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Publication numberUS2714853 A
Publication typeGrant
Publication dateAug 9, 1955
Filing dateDec 27, 1952
Priority dateDec 20, 1951
Publication numberUS 2714853 A, US 2714853A, US-A-2714853, US2714853 A, US2714853A
InventorsJohannes T M Schlamann
Original AssigneeShell Dev
Export CitationBiBTeX, EndNote, RefMan
External Links: USPTO, USPTO Assignment, Espacenet
Pump for delivering small discrete quantities of liquid
US 2714853 A
Abstract  available in
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Claims  available in
Description  (OCR text may contain errors)

PUMP FOR DELIVERING SMALL DISCRETE QUANTITIES OF LIQUID Filed Dec. 27, 1952 I 38 i FIG. I 5 5 a III.

INVENTOR:

JOHAHNES 'T.M. SCHLAMANN RIS ATTORNEY United States Patent PUMP FOR DELIVERING SMALL DISCRETE QUANTITIES OF LIQUID Johannes T. M. Schlamann, Delft, Netherlands, assignor to Shell Development Company, Emeryville, Calif., a corporation of Delaware Application December 27, 1952, Serial No. 328,170

Claims priority, application Netherlands December 20, 1951 7 Claims. c1. 103-31 This invention relates to pumps having reciprocating plungcrs performing the dual function of closing off the pump chamber and driving the liquid for delivering successive small, controlled quantities of liquid. By the expression small quantities is meant such an order of magnitude as may occur, for example, in the following uses for which the pump is particularly adapted: in pharmacy, for filling ampoules; in agriculture, for injecting or discharging biocides; in reciprocating internal combustion engines, for supplying fuel to the cylniders in timed relation to the cycle of operation. Such quantities are typically between about 0.005 and 1.0 cubic centimeter per stroke of the plunger, but the invention is not limited to pumps of sizes to deliver such quantities.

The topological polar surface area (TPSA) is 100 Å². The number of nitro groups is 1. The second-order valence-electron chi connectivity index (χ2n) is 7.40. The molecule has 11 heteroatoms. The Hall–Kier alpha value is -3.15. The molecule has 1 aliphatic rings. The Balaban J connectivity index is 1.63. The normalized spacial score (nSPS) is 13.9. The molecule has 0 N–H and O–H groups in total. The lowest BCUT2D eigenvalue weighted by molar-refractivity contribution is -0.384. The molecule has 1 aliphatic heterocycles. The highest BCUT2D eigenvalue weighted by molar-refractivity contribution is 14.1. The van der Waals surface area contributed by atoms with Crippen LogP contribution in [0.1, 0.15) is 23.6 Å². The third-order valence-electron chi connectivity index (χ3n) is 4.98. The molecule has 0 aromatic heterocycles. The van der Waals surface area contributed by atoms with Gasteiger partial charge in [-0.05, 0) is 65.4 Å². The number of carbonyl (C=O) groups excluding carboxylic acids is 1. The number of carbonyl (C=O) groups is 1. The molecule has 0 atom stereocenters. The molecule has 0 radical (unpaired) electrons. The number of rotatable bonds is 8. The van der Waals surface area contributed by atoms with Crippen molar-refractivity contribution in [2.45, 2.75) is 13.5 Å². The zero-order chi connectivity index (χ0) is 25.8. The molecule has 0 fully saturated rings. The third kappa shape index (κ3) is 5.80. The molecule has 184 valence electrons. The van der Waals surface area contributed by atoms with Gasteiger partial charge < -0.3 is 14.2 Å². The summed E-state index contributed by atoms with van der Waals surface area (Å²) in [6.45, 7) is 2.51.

There are many uses for pumps that deliver measured discrete quantities of liquid and are inexpensive and simple and are nevertheless adapted for high speed operation, such as one stroke for each power stroke of reciprocating internal combustion engines. Prior pumps have had the drawback that they were either complex and expensive or were not well adapted for operation at such frequencies of repetition.

The main object of this invention is, therefore, to provide a pump of the character described that is of simple construction, economical to produce and has only few moving parts. Ancillary objects are to provide a pump that is adapted to operate at high speeds or frequencies of repetition, of the magnitude indicated above, and wherein the quantity of liquid delivered per stroke of the plunger can be varied. The pumps described herein as specific examples are particularly adapted for use .as a fuel injection pump for an internal combustion engine with fuel injection at a relatively low pressure point of the cycle, for example such as that described in copending application Serial No. 282,176, filed April 14, 1952, of which this is a continuation-in-part; and .as a biooide pump, e. g., to be mounted on an agricultural vehicle to deliver successive charges of nemacide to a dispensing nozzle for treating soil at a succession of spaced points.